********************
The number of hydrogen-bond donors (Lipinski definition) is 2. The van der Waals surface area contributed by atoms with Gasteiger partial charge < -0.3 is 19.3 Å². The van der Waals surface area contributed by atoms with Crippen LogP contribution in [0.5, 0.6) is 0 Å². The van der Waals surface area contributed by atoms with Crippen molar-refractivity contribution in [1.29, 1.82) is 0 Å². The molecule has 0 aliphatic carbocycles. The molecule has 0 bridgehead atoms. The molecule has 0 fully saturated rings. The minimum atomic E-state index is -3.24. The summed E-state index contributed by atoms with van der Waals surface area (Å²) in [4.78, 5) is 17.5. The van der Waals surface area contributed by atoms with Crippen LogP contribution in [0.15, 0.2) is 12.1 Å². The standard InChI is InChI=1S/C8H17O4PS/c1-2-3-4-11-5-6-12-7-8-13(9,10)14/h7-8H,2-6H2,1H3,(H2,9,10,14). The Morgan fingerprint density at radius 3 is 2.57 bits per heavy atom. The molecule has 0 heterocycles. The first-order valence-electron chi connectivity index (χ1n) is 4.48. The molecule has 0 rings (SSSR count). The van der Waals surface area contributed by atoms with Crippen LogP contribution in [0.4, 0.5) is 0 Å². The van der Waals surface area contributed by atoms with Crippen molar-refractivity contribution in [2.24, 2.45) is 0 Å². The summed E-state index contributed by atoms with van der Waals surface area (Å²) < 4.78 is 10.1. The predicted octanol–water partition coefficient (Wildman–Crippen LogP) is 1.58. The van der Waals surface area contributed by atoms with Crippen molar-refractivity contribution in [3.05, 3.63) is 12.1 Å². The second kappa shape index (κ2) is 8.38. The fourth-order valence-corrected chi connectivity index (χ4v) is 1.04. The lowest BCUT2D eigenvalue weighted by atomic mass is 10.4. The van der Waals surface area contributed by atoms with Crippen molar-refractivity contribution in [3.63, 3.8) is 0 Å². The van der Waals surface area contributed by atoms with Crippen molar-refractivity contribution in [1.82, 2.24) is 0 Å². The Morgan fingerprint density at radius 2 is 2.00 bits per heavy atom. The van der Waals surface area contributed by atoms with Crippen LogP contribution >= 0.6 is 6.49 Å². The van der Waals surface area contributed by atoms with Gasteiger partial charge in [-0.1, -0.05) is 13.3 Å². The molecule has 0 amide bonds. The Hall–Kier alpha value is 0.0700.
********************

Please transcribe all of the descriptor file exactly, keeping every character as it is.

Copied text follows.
The number of hydrogen-bond donors (Lipinski definition) is 2. The van der Waals surface area contributed by atoms with Gasteiger partial charge < -0.3 is 19.3 Å². The van der Waals surface area contributed by atoms with Crippen LogP contribution in [0.5, 0.6) is 0 Å². The van der Waals surface area contributed by atoms with Crippen molar-refractivity contribution in [1.29, 1.82) is 0 Å². The molecule has 0 aliphatic carbocycles. The molecule has 0 bridgehead atoms. The molecule has 0 fully saturated rings. The minimum atomic E-state index is -3.24. The summed E-state index contributed by atoms with van der Waals surface area (Å²) in [4.78, 5) is 17.5. The van der Waals surface area contributed by atoms with Crippen LogP contribution in [0.15, 0.2) is 12.1 Å². The standard InChI is InChI=1S/C8H17O4PS/c1-2-3-4-11-5-6-12-7-8-13(9,10)14/h7-8H,2-6H2,1H3,(H2,9,10,14). The Morgan fingerprint density at radius 3 is 2.57 bits per heavy atom. The molecule has 0 heterocycles. The first-order valence-electron chi connectivity index (χ1n) is 4.48. The molecule has 0 rings (SSSR count). The van der Waals surface area contributed by atoms with Crippen LogP contribution in [0.4, 0.5) is 0 Å². The van der Waals surface area contributed by atoms with Crippen molar-refractivity contribution in [2.24, 2.45) is 0 Å². The summed E-state index contributed by atoms with van der Waals surface area (Å²) < 4.78 is 10.1. The predicted octanol–water partition coefficient (Wildman–Crippen LogP) is 1.58. The van der Waals surface area contributed by atoms with Crippen molar-refractivity contribution in [3.05, 3.63) is 12.1 Å². The second kappa shape index (κ2) is 8.38. The fourth-order valence-corrected chi connectivity index (χ4v) is 1.04. The lowest BCUT2D eigenvalue weighted by atomic mass is 10.4. The van der Waals surface area contributed by atoms with Crippen molar-refractivity contribution in [3.63, 3.8) is 0 Å². The van der Waals surface area contributed by atoms with Crippen molar-refractivity contribution in [1.82, 2.24) is 0 Å². The Morgan fingerprint density at radius 2 is 2.00 bits per heavy atom. The van der Waals surface area contributed by atoms with Crippen LogP contribution >= 0.6 is 6.49 Å². The van der Waals surface area contributed by atoms with Gasteiger partial charge in [-0.1, -0.05) is 13.3 Å². The molecule has 0 amide bonds. The Hall–Kier alpha value is 0.0700.